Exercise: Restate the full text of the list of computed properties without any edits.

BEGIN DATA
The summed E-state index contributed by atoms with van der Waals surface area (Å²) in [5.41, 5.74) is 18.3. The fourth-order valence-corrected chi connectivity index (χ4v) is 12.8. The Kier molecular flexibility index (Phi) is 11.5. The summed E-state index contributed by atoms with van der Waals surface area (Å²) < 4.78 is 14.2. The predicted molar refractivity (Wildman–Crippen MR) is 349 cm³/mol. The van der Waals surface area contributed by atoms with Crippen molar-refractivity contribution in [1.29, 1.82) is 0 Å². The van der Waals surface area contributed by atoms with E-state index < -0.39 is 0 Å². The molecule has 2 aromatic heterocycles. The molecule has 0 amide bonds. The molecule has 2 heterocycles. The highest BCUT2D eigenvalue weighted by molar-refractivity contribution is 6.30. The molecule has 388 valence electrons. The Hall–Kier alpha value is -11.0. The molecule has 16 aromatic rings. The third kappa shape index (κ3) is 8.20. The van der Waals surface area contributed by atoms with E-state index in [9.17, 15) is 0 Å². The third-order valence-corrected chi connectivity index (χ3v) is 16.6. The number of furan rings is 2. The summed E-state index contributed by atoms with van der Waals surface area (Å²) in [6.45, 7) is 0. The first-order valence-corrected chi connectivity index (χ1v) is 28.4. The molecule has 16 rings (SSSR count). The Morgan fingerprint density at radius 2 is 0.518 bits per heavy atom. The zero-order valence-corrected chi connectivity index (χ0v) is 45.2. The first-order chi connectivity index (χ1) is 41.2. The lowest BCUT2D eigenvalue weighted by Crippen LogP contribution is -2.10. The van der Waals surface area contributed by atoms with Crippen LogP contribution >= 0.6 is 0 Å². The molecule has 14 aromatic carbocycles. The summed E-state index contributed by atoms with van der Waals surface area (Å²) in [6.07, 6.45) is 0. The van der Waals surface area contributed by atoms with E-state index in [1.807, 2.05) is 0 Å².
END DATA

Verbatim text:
The summed E-state index contributed by atoms with van der Waals surface area (Å²) in [5.41, 5.74) is 18.3. The fourth-order valence-corrected chi connectivity index (χ4v) is 12.8. The Kier molecular flexibility index (Phi) is 11.5. The summed E-state index contributed by atoms with van der Waals surface area (Å²) < 4.78 is 14.2. The predicted molar refractivity (Wildman–Crippen MR) is 349 cm³/mol. The van der Waals surface area contributed by atoms with Crippen molar-refractivity contribution in [1.29, 1.82) is 0 Å². The van der Waals surface area contributed by atoms with E-state index < -0.39 is 0 Å². The molecule has 2 aromatic heterocycles. The molecule has 0 amide bonds. The molecule has 2 heterocycles. The highest BCUT2D eigenvalue weighted by molar-refractivity contribution is 6.30. The molecule has 388 valence electrons. The Hall–Kier alpha value is -11.0. The molecule has 16 aromatic rings. The third kappa shape index (κ3) is 8.20. The van der Waals surface area contributed by atoms with E-state index in [9.17, 15) is 0 Å². The third-order valence-corrected chi connectivity index (χ3v) is 16.6. The number of furan rings is 2. The summed E-state index contributed by atoms with van der Waals surface area (Å²) in [6.45, 7) is 0. The first-order valence-corrected chi connectivity index (χ1v) is 28.4. The molecule has 16 rings (SSSR count). The Morgan fingerprint density at radius 2 is 0.518 bits per heavy atom. The zero-order valence-corrected chi connectivity index (χ0v) is 45.2. The first-order chi connectivity index (χ1) is 41.2. The lowest BCUT2D eigenvalue weighted by Crippen LogP contribution is -2.10. The van der Waals surface area contributed by atoms with Crippen LogP contribution >= 0.6 is 0 Å². The molecule has 14 aromatic carbocycles. The summed E-state index contributed by atoms with van der Waals surface area (Å²) in [6.07, 6.45) is 0. The van der Waals surface area contributed by atoms with E-state index in [1.807, 2.05) is 0 Å².